It was very easy to unpack. Click and drag. To my disappointment it did not come deflated. It just popped right up, and before I could say "voila", I was ready to take off. It's a littlebit exciting, cause I never ever sailed anything remotely like this before. RL or SL. It's not my first canoe, but it sure is my first inflatable canoe with a sail and two daggerboards of sorts. A rather strange vehicle if you ask me, but I get the idea. It can be deflated and put in the trunk. Not that I drive around SL in a car.
Cuddly sailing
So what's it for then? I studied the notecard, while I sailed south. It said "meant for cuddly sailing" or something like that. Ok? As long as it isn't crammed with weirdo sex toys and stuff. I clicked everywhere to make sure it was safe. Then I rang Dutch. To my surprise, he was all for cuddly sailing. He hopped on right before we reached Pslande.
Blue water, not Bluewater
Dutch quickly agreed it was a nice little boat. It sure doesn't look like a racer. It's not superadvanced with currents and waves, code zero and jib, but it is kinda soft and cozy to sit in. It's simply a tiny sailboat for a cozy afternoon at sea with that special someone. Or anyone not afraid ow water. The simplicity means it is probably less likely to crash, so for cruising and exploring, this could be a good choice.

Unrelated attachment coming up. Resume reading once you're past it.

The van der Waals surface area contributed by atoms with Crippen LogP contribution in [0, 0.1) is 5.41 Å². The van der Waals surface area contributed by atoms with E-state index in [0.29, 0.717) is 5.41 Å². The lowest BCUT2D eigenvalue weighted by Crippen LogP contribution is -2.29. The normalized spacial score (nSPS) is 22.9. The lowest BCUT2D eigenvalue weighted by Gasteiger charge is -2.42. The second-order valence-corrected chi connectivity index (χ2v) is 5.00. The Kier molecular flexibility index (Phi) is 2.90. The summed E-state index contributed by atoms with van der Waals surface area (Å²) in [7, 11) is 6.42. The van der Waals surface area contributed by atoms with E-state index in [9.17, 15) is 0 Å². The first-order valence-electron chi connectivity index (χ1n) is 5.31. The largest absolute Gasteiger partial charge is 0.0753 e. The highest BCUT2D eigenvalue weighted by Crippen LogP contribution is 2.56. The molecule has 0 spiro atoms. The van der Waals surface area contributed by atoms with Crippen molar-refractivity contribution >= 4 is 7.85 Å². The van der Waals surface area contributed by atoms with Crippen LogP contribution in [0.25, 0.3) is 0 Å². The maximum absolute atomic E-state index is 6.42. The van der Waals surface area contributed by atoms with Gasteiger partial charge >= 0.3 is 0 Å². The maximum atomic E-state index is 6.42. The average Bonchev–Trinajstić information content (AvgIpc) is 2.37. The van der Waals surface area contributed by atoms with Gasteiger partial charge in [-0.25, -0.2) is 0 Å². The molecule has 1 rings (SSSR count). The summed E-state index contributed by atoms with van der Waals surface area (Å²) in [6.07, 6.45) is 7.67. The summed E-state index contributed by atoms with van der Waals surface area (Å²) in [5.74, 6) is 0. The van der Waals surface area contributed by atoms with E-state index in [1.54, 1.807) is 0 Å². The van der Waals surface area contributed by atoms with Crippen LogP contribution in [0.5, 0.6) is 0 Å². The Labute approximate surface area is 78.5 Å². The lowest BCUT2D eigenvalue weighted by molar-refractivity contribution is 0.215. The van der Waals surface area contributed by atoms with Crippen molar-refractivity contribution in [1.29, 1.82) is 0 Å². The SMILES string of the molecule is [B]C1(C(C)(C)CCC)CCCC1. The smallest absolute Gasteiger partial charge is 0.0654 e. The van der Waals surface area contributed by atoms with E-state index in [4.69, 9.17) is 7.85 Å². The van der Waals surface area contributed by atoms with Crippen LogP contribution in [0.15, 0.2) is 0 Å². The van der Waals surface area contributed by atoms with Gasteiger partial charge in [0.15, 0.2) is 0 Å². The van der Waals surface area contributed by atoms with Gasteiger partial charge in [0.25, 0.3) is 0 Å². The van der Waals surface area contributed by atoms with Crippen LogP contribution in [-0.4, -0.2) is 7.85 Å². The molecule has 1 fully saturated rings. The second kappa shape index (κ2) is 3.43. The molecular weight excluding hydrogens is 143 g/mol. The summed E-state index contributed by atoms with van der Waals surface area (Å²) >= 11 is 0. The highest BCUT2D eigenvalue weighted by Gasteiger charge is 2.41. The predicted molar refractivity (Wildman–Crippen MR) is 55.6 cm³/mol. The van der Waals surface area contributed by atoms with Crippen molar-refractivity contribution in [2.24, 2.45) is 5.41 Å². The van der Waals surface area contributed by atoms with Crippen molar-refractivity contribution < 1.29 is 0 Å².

Heading north
Inside the thing sits an elderly BWind sail-engine. It's the one from the first Babysloop. I wanted to test that stability a bit. After a few minutes in the Blake Sea, we headed north into the inshore waters behind NYC. Right. Yes. North. Unbelievable. There will be no pictures of the Fastnet Rock in this post. Guaranteed.
Lobsters for sale
The inshore sailing went very well. Loads of stuff rezzing. Trees, birds, boats, houses, lighthouses, piers and what nuts... A restaurant even...Or was it just a fishy shop? Dunno. We didn't stop to check, but I will have to check it out sometime. The scenery was actually so nice, I felt like mentioning it. Dutch response was a dry "I know the area. My ex used to live here."
Seeking the ocean again
Ok. Got that! So we looked for a way out. This looked like a way out, but in fact it was the perfect test. At the end of the narrow channel we turned starboard and sailed down a very narrow "piece of water", and that's where the boat went strange. It wouldn't say it crashed, because it kept running, but the boat got stuck, and when I tried to turn back, it sorta went into a vertical position. I really don't think I can blame the boat for that.
We got away
In any case, Dutch's problem was solved as we had to TP out of there. Found a rez spot and here we are again. Super relaxed and cozy. Open sea ahead. So, what's the verdict? I think it's a nice lil fun thing for leisure sailing and exploring. Not very advanced. Supereasy to sail and very stable. Perfect for exploring uncharted waters. I just don't get how it can be inflatable while not being deflatable.